A Hunter S Thompson-esque slow burn for vengeance remains this week. Anthrax sweeties, hand delivered to the CEOs (and boards of directors) of those software developers who singly and often en masse are destroying a hobby, art form, or perhaps an income stream for countless thousands of photographers around the globe.
In more restrained terms; a pox on their houses.
I suppose mentioning anthrax, sweeties and CEOs is probably not the smartest thing to do with “…a man so obnoxious that karma may see him reincarnated as himself” running things across the Atlantic, but that’s how I roll sometimes.
Hey! Take a look at this picture:
Not bad eh?
The banding is caused by the JPG engine in your browser BTW.
Pre-sunrise at Kleinmond lagoon – X-Pro2, 23mm f1.4 and for those remotely interested, ISO 400, 1.7s @ f11.
Pascal and I have been in discussion in recent days concerning the surprising and rapid improvements in OOC JPG images. This JPG was so unexpected (I usually go straight to the RAW file) that I did start to wonder whether I should start to shoot JPG only and simplify my life a bit.
After several days, I started to get an itch of interest in seeing what the RAW file might actually look like once edited a bit. With Luminar at hand, this is what I got and now I really can’t decide which I prefer.
The JPG is clearly a visual compromise, but full of saturated tones and visual interest. The edited RAW file is almost a different picture entirely. Which do I prefer?
Right now, the edited RAW, but in a few minutes?
I see the M3 replica tins are back on Leica Rumors. Despite being datelined last October, this item (re)appeared this morning – nothing worse than having obsolete and outdated kit for sale eh?
Which brought me to this:
Clearly, the Leitz mothership is being successful in peddling some of their hugely expensive sets, even those with the paint artistically rubbed off. If not, why would Nikon be doing this. Surely they don’t need to boost sales with new technology and cameras? I mean, the latest cascade of releases from the company has been a litany of warmed-up, feature driven D3XXX, D5XXX and D7XXX DSLRs and that has to tell you that the Japanese giant is completely content with its offerings.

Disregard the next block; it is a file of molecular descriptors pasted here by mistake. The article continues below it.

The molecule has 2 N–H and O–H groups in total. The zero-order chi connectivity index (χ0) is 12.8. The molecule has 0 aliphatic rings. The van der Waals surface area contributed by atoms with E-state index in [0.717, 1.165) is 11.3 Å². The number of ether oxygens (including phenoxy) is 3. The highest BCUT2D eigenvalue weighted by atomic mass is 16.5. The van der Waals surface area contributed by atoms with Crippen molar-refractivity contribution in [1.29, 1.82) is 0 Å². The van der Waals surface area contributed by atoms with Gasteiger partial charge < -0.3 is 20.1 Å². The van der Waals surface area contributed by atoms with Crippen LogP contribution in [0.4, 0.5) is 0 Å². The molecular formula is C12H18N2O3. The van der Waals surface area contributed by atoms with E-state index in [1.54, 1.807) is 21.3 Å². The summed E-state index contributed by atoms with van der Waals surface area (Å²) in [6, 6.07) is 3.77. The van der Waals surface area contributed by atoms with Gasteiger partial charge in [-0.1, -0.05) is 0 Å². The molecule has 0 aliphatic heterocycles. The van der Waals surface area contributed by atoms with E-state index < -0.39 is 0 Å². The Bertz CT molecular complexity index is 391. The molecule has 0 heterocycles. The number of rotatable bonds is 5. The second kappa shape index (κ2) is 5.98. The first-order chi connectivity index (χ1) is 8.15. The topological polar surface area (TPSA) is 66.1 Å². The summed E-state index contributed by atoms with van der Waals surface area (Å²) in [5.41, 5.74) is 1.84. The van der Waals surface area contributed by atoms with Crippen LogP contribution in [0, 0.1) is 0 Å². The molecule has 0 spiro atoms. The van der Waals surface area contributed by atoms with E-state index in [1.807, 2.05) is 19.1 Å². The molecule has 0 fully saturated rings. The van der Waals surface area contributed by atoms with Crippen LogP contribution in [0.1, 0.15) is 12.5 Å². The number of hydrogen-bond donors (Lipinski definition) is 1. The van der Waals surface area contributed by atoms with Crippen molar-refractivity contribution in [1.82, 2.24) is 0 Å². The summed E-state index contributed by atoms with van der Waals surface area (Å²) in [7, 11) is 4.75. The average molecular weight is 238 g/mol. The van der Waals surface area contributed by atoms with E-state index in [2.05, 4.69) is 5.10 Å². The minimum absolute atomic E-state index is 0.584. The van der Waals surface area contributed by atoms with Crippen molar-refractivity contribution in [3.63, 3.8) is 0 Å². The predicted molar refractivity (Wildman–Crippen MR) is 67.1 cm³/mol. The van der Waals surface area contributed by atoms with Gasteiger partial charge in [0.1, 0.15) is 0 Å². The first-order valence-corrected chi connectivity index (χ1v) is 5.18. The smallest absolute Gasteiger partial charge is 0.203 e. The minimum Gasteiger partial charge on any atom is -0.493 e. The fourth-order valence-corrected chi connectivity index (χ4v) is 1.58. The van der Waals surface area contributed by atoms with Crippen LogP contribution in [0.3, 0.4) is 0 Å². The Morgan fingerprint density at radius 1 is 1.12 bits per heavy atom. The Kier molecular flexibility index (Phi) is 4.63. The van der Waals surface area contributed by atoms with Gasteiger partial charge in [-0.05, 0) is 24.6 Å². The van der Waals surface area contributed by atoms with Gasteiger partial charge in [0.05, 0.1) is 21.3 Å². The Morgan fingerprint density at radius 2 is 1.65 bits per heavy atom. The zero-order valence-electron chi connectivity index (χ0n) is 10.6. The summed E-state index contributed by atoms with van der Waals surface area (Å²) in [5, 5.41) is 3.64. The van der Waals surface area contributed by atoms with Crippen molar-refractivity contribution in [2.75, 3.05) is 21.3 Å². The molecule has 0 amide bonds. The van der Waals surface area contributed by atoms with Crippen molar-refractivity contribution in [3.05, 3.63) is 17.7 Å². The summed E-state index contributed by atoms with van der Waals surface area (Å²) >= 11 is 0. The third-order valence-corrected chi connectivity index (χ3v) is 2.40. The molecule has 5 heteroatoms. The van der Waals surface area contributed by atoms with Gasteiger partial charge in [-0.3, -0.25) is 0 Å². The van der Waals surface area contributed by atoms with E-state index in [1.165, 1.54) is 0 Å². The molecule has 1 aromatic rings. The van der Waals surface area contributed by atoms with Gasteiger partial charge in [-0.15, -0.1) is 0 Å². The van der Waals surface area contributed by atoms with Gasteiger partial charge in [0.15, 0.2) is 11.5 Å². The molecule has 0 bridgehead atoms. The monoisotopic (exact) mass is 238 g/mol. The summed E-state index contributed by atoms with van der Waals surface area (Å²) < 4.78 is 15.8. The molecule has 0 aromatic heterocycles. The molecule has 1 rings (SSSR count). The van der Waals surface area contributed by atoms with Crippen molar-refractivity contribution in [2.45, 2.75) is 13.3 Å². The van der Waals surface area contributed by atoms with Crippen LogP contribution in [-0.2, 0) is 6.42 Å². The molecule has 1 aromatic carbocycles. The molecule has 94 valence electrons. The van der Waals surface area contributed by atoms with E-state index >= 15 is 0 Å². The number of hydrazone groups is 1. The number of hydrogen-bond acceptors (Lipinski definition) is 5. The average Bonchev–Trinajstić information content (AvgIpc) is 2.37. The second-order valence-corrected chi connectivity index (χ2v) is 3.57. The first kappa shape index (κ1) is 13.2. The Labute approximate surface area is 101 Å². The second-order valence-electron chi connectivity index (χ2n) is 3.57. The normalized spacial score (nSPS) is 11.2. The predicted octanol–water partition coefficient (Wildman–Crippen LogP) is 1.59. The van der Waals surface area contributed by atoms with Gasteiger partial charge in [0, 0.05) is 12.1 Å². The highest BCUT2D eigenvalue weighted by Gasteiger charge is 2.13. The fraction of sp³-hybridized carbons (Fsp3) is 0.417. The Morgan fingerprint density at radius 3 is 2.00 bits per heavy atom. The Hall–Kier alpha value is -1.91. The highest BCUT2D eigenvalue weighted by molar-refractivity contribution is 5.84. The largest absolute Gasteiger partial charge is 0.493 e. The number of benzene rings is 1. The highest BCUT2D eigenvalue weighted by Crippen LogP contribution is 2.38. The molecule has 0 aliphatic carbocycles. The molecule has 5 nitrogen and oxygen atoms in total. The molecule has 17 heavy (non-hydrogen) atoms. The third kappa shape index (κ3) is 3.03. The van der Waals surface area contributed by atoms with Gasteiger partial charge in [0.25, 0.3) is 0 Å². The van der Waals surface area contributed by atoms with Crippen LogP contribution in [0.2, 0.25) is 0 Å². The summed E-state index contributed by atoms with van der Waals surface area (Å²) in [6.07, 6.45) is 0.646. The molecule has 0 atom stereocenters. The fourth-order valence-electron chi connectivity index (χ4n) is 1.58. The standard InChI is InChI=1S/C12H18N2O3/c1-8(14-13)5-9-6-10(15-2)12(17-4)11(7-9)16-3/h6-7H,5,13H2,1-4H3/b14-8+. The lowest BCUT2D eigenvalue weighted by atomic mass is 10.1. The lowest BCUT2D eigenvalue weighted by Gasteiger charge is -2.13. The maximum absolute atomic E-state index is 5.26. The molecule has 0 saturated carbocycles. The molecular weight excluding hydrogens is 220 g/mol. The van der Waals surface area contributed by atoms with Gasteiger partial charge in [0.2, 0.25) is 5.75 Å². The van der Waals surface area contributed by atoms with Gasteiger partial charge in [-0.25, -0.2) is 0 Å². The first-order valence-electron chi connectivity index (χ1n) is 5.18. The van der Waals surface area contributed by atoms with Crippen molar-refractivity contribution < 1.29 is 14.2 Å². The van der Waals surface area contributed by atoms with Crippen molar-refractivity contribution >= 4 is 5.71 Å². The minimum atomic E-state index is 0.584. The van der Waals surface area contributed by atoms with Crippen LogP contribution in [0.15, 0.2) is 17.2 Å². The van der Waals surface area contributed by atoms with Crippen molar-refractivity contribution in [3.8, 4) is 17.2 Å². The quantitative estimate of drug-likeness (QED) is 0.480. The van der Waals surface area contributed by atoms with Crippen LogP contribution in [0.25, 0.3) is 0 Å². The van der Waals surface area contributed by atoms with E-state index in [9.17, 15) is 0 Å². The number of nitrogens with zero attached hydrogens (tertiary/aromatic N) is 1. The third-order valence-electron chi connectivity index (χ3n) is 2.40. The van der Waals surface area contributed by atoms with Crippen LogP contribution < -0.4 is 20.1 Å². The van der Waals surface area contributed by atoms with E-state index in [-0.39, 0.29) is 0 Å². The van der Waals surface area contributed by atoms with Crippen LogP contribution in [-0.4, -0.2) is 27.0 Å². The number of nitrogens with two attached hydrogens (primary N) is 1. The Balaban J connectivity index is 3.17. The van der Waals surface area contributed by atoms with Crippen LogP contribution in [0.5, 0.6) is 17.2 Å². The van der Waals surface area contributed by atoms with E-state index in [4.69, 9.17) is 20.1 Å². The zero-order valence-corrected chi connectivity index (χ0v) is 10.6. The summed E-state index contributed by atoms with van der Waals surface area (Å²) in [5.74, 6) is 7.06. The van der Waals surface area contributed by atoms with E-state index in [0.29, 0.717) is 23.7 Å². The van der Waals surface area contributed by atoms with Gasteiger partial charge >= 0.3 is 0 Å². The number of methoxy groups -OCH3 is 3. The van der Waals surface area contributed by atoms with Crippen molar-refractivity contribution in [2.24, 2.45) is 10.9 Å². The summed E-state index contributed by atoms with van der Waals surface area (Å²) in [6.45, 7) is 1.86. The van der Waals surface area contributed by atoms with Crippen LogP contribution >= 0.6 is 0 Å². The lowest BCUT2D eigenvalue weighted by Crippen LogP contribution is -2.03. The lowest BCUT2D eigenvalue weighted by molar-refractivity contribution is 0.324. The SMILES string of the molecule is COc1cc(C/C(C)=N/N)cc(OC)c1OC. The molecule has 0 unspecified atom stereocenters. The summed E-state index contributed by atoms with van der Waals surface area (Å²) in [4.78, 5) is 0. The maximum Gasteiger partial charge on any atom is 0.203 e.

Or is it? More recently (over the weekend actually), Nikon has announced a corporate re-focus on “…mid-to-high-end DSLR and mirrorless cameras and lenses”.
Is this the death knell for the ever iterated, shocking pink Coolpix, the 1” sensor and ridiculous KeyMission? Several years late, but it might still put a dent in Sony and Fuji’s ambitions and stop Canon from grabbing a huge market share too.
As a Nikon user since the ‘70s, I hope so, especially if it brings a FF mirrorless that will use my collection of much-loved decades old Nikkors.
One from the “Now I’m pissed-off” department:
Who knows what product plans Zeiss might have, but it seems pretty clear to me that Sigma’s arrival in the super lens arena has called for a pricing re-think in Oberkochen. If I’d bought a 15mm Distagon and suddenly found that the price had been reduced by $951, I’d be feeling pretty violent just now – that’s a big reduction and a clear indication of just how much vertriebspannung Zeiss have been making.
And, if these reductions are realistic, the message they convey isn’t good for anyone except those with some readies and an eye for a bargain.
And finally, if you are an X-Pro user and haven’t discovered Adam Bonn’s thirty-something posts on his love/hate affair with the camera, you might enjoy slowly reading through this. It starts with his fractious relationship with the X-Pro1 and more recently, his growing love for both that and the X-Pro2.
It’s for dipping into and slow learning, not one concentrated read.
Despite being about the X-Pros, there’s lots that is also applicable to the SLR-styled X-T range(s) too. Highly recommended.
Pascal Adds … briefly
Nobody’s asking, but my preference goes to the more flashy jpg 🙂
Speaking of preferences, let me just share a link to a wonderful portfolio I’ve just fallen in love with: Gentle Appearances in Tokyo Metropolis.
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